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Risk Management for Child Custody Evaluations

An Overview of Risk Management for Child Custody Evaluations

Child custody disputes are not pleasant and often represent one of the most difficult aspects of a challenging time for families. Because of the contentious nature of these disputes, psychologists who are involved in child custody evaluations are often the target of licensure complaints or lawsuits filed by dissatisfied parents. This article will discuss child custody evaluations in Colorado and how psychologists can help mitigate the risks associated with this type of work.

There are two ways in which a court in Colorado may seek an evaluation related to a child custody dispute. The court can appoint a Child and Family Investigator (CFI) to investigate, report, and make recommendations regarding issues specifically identified in a court order. These reports are relatively quick, inexpensive, and focused. A CFI may be an attorney, a mental health professional, or any other professional with training and qualifications acceptable to the court.

Alternately, the court may order a Parental Responsibilities Evaluation (PRE). These evaluations are more comprehensive than CFI reports and may only be conducted by licensed mental health professionals or social services personnel who meet statutory qualifications. This article focuses mainly on the statutes governing PREs; however, the risk management strategies discussed will apply to both types of evaluations.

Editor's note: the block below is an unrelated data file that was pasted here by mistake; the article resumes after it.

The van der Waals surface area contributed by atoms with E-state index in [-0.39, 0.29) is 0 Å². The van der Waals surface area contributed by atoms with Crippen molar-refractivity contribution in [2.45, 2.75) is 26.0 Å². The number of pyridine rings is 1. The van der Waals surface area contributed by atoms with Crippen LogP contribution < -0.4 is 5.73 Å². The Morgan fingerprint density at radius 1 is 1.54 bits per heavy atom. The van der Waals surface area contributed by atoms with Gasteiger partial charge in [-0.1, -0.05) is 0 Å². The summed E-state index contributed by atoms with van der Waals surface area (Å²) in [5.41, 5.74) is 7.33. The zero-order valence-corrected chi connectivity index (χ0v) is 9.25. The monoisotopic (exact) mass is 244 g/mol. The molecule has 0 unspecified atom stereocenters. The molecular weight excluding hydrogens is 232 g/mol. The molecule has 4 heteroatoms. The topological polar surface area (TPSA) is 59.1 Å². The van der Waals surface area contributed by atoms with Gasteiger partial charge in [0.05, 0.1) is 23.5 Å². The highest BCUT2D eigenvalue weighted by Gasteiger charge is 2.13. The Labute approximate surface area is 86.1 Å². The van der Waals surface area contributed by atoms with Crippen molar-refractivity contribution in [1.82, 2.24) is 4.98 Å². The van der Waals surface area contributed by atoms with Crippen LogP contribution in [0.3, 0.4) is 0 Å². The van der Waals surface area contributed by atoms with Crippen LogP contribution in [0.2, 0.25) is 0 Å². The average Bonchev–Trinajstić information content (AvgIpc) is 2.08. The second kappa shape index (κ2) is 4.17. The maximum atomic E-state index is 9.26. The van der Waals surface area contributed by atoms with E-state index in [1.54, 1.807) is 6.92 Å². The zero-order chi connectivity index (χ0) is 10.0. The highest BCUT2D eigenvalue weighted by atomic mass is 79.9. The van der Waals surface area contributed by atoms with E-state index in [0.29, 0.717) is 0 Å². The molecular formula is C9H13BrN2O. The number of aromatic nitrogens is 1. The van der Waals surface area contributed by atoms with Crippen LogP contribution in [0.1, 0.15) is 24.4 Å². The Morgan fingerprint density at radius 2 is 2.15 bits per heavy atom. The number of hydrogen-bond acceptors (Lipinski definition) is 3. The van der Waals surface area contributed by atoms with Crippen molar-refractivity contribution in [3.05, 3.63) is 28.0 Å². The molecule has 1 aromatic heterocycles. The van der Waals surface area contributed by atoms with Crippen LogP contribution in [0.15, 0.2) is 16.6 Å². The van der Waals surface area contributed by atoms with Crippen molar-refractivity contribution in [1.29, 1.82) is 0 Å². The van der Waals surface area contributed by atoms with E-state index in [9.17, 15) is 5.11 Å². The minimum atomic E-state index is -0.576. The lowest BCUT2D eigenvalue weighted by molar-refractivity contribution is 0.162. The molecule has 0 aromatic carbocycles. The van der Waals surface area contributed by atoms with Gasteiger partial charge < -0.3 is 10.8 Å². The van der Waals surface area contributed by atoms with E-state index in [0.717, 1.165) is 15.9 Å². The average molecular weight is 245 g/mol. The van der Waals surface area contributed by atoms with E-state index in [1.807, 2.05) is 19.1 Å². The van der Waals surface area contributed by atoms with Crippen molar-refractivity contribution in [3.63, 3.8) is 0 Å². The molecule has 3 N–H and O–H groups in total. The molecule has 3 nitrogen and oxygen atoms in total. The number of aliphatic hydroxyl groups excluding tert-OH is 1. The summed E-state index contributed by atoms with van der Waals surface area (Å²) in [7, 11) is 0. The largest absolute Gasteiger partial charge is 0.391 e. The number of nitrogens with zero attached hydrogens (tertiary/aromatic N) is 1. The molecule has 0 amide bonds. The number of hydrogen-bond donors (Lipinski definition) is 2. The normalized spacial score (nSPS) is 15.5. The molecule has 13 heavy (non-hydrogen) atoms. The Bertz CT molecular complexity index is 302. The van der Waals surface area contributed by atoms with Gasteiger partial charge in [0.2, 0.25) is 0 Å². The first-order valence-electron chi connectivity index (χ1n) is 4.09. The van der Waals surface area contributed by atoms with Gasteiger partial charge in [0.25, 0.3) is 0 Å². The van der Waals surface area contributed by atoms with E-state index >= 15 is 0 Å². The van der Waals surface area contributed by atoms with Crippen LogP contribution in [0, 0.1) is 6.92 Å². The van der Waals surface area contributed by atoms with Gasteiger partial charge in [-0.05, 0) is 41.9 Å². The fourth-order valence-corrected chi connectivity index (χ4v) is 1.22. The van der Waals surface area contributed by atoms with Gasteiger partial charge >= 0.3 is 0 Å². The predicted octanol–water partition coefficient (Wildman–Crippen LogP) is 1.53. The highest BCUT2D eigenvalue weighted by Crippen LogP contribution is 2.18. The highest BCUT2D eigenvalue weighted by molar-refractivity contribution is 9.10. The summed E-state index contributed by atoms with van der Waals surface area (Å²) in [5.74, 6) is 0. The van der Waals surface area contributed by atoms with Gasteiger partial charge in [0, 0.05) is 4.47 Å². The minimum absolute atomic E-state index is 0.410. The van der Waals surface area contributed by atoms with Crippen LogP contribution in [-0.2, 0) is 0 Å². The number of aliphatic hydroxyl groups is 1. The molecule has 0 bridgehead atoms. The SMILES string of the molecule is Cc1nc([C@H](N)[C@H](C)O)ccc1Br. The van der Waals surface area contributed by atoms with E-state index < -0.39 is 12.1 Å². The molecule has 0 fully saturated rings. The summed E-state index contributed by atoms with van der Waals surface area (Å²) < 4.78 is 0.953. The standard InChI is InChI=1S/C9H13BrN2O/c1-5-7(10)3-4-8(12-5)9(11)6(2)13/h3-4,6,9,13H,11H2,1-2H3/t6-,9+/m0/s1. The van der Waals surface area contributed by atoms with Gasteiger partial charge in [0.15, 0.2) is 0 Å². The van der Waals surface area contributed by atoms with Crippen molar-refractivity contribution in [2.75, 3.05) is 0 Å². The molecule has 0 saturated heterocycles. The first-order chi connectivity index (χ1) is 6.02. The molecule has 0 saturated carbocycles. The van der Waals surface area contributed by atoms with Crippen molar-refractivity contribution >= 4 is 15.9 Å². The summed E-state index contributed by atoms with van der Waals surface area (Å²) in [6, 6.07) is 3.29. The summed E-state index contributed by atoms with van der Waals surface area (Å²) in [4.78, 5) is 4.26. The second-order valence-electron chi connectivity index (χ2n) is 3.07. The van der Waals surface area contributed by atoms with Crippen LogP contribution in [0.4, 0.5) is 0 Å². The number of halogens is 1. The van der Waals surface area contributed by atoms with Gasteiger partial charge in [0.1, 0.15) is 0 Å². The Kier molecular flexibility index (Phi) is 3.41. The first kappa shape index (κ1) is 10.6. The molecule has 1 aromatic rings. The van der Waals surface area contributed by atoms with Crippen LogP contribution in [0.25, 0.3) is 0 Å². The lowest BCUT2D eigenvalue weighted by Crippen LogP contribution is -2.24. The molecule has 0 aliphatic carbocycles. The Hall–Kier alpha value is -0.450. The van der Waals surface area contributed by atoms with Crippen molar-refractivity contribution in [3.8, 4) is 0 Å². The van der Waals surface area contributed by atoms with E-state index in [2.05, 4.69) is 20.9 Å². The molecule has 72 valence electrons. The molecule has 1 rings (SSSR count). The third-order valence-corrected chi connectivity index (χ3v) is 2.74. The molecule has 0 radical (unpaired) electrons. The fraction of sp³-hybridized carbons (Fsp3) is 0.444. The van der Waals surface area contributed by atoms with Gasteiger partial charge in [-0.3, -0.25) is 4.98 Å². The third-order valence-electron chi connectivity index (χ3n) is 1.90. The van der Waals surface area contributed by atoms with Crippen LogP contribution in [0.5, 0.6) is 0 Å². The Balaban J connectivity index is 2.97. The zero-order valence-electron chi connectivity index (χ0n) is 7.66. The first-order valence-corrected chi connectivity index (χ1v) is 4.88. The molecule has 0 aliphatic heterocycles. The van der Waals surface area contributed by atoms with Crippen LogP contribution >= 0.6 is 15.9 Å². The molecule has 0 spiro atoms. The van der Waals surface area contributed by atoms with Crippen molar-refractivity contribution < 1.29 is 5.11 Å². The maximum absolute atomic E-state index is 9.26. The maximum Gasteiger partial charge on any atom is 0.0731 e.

In order to be qualified to conduct PREs, the court must find that evaluators are competent in the following areas:

  1. The effects of divorce and remarriage on children, adults, and families;
  2. Appropriate parenting techniques;
  3. Child development;
  4. Child and adult psychopathology;
  5. Applicable clinical assessment techniques; and
  6. Applicable legal and ethical requirements of PREs.(E1)

If the evaluation is in an area beyond the training or experience of the practitioner, the statute requires consultation with a professional competent in that area. The requirement that evaluators be competent in the “applicable legal and ethical requirements of PREs” implies that they must comply with guidance including the APA Ethical Guidelines(E2), the Mental Health Practice Act(E3), the APA Guidelines for Child Custody Evaluations in Divorce Proceedings(E4) and the Association of Family and Conciliation Courts (AFCC) Model Standards for Child Custody Evaluations.(E5)

Evaluators are also required to disclose any familial, financial, or social relationship that the evaluator has had with the child, parents, attorneys, or the judge within 7 days of being appointed. In addition, in order to make specific recommendations, the evaluator is required to interview and assess all parties to the dispute and have access to “pertinent information from outside sources.” There are few circumstances where an evaluator is permitted to make specific recommendations without meeting this standard, and if the requirements are not met, the evaluator must “state with particularity” the limitations on the findings and recommendations in the report.